While on submission, I like to feel a rush–like something has a sense of urgency. So, I’ve joined a few Facebook groups and occasionally respond to calls for whatever seems interesting. It keeps my mind off of what I’m truly waiting for. I’m still flexing my writing muscles, and I tend to only respond to paying gigs. Here’s my latest from About Islam: How Do We Value Black Muslim Youth?

So, what’s your creative alternative while you stop waiting?

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Living with the “What-ifs”

Previously, we discussed acknowledging the what-ifs–acknowledging their existence without letting them ruin your day (or peace of mind for that matter).

But what if, no matter what you do, you can’t shake them? Live with them! As a creative, your work will never please everyone:

  • Different strokes for different folk.
  • Everything ain’t for everybody.
  • You can’t please everyone.

I’m sure that at least of those resonates because they are absolutely true!

If no one has told you this yet today, let me be the first: “You are an amazing creator. I admire your determination to fine-tune your craft and see its success no matter what.” 

Now that that’s out of the way, let me also say this: You’re human, and it’s okay to feel. Your feelings are valid. You’re not being sensitive. You’re not being silly. You are entitled to feel how you feel about your creative process and your journey. I do have this one request: Don’t dwell on feelings that hinder your creative output. 

Jealous? Sad? Overwhelmed? Cautiously excited? Hunny, have ALL the feels. You’re not plastic, and you shouldn’t be expected to behave like you are. Find your trusted friends and companions, and vent away. Just don’t let social media make a fool out of you. (That’s a topic for another day.)

Personally, I’m living my best creative life when I’ve allowed myself to just live–feel all the feelings, have all the experiences, be the me who I need to be at that moment–sad Ashley, happy Ashley, silly Ashley, hopeful Ashley, etc.

Sometimes, it is easier to acknowledge the what-ifs and let them go than others. During those times when those nagging questions of validation and success aren’t easily shaken, live with them. Make small goals that you can check off as you work towards maintaining your creativity.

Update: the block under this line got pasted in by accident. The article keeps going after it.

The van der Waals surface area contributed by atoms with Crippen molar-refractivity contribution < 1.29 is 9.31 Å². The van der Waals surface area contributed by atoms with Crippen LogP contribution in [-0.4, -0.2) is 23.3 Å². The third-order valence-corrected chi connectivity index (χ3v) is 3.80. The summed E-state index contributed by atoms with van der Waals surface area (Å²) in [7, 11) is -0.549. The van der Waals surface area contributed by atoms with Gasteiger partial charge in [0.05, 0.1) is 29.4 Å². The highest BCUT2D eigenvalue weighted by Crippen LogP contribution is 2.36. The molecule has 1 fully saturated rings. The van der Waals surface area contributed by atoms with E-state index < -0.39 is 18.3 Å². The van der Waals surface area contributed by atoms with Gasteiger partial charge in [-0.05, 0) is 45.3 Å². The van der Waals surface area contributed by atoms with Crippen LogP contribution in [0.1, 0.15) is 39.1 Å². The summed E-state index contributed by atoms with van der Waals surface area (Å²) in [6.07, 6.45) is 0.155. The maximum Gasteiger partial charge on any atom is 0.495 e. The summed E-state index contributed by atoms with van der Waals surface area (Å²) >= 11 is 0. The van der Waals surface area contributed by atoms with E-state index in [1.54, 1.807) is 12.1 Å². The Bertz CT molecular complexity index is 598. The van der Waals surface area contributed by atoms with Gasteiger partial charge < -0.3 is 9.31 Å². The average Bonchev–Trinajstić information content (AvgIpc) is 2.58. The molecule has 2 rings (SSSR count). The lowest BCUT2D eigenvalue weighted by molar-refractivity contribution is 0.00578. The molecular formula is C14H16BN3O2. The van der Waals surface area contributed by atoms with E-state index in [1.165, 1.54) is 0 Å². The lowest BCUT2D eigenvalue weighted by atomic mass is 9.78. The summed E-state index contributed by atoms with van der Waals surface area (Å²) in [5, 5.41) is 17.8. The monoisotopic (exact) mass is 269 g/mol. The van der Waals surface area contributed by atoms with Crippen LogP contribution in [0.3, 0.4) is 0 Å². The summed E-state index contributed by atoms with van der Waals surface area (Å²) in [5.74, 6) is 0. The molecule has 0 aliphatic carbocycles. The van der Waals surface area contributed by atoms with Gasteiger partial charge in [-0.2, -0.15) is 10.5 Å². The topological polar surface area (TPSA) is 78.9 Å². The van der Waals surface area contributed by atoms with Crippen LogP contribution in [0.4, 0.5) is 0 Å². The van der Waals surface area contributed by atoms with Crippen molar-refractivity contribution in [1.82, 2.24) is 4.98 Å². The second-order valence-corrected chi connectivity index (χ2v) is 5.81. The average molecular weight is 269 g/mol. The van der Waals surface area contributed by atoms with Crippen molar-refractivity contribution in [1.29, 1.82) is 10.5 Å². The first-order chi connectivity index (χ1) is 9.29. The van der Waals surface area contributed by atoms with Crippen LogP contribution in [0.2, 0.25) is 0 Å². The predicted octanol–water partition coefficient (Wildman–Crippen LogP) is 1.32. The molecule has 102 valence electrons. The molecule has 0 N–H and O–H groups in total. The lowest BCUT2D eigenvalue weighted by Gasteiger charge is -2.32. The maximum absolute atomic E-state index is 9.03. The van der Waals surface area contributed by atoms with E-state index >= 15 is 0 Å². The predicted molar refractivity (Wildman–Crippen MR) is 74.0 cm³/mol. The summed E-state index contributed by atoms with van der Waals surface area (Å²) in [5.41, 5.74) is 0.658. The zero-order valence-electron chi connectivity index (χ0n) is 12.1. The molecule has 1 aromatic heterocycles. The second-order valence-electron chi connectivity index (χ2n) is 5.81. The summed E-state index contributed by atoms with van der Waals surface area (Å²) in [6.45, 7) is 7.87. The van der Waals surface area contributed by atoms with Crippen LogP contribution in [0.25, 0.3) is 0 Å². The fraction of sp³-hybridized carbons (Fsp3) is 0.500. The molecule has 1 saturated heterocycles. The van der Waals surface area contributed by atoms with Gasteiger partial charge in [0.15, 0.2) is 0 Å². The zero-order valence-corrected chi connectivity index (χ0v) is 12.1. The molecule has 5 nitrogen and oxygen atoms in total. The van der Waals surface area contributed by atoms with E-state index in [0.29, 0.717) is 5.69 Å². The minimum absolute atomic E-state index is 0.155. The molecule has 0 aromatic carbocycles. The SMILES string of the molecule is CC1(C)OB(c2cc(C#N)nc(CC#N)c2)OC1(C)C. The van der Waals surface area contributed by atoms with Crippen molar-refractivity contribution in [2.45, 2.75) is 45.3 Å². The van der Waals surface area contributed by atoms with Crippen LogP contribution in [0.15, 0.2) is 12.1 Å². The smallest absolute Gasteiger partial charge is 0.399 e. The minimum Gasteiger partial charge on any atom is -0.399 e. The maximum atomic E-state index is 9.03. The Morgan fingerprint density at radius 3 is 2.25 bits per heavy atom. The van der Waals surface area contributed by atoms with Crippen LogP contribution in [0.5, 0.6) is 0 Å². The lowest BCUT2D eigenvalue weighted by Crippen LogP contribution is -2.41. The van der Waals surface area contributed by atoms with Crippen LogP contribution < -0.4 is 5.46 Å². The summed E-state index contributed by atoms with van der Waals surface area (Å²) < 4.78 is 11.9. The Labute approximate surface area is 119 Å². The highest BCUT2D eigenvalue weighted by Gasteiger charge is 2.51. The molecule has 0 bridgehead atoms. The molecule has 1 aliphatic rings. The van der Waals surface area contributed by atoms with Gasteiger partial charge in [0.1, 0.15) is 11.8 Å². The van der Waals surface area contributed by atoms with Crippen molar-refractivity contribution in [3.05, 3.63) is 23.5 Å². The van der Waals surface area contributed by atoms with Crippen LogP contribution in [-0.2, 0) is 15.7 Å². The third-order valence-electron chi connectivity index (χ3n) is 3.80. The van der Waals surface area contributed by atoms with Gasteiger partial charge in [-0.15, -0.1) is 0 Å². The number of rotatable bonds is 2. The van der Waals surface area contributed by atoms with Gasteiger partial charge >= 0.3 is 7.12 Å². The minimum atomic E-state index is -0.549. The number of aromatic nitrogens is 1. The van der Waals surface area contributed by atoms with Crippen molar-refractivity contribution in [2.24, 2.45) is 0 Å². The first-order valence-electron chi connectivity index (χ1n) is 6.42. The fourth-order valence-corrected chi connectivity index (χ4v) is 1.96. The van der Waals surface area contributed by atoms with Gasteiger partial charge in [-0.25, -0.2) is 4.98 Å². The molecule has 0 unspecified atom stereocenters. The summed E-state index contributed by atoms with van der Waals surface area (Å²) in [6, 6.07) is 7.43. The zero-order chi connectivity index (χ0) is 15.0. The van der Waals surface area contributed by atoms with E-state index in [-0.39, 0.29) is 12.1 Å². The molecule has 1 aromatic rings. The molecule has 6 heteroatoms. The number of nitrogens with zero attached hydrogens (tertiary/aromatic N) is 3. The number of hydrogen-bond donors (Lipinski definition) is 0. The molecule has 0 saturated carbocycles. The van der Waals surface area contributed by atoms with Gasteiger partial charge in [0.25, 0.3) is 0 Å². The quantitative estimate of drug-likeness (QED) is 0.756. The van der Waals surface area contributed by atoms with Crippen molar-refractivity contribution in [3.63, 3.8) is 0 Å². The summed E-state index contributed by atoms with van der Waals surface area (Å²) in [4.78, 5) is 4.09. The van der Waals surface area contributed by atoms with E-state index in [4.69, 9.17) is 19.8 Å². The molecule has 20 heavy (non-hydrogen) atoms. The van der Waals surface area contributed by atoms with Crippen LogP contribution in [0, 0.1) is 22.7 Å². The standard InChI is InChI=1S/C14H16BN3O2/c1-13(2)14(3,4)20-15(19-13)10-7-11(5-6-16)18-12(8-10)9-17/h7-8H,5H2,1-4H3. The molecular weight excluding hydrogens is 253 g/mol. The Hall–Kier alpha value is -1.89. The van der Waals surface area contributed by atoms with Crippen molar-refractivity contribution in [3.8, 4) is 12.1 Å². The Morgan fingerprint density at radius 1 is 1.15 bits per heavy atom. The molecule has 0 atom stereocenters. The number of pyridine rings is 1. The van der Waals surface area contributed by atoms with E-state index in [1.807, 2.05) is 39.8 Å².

What if nobody comes to my book signing?

(What can I do to build a buzz? All I can do is my part.)

What if my book doesn’t make it on to any lists?

(My work is #1 to someone. All I can do is keep creating.)

Don’t let the what-ifs keep you from being your best creative self. If you can’t brush them off with a “whatever,” acknowledge the core of what they’re getting at and use that as fuel to continue on your journey. Always forward.

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Acknowledging the “What-ifs”

I love a great line, and I’ll never forget this gem from my mother-in-law. Despite my (at the time) toddler being mid-meltdown, she offered him this advice: “Don’t let the devil ruin your day!”

I cannot explain to you how hard I laughed at the time.

whatifs

The same goes for the what-ifs. The what-ifs? That’s what I call those pesky questions that nag us when we are in a writing slump, the doubts that have us believing that we’re imposters and aren’t good writers, the negative thoughts that tell us our WIP is hot garbage, etc. (And yes, this is what they look like in my head.)

What if my critique partners hate my book?

What if my revisions are making my manuscript worse?

What if I never get an agent?

What if I don’t get any interest while on submission?

What if nobody buys my book?

Don’t let the what-ifs ruin your day. And definitely, don’t let them ruin your dreams.

Do me a favor. The next time you’re being plagued by the what-ifs, go ahead and respond with a “Whatever!” Then, go ahead and keep pushing towards your writing goals.

Keep writing. I know I will.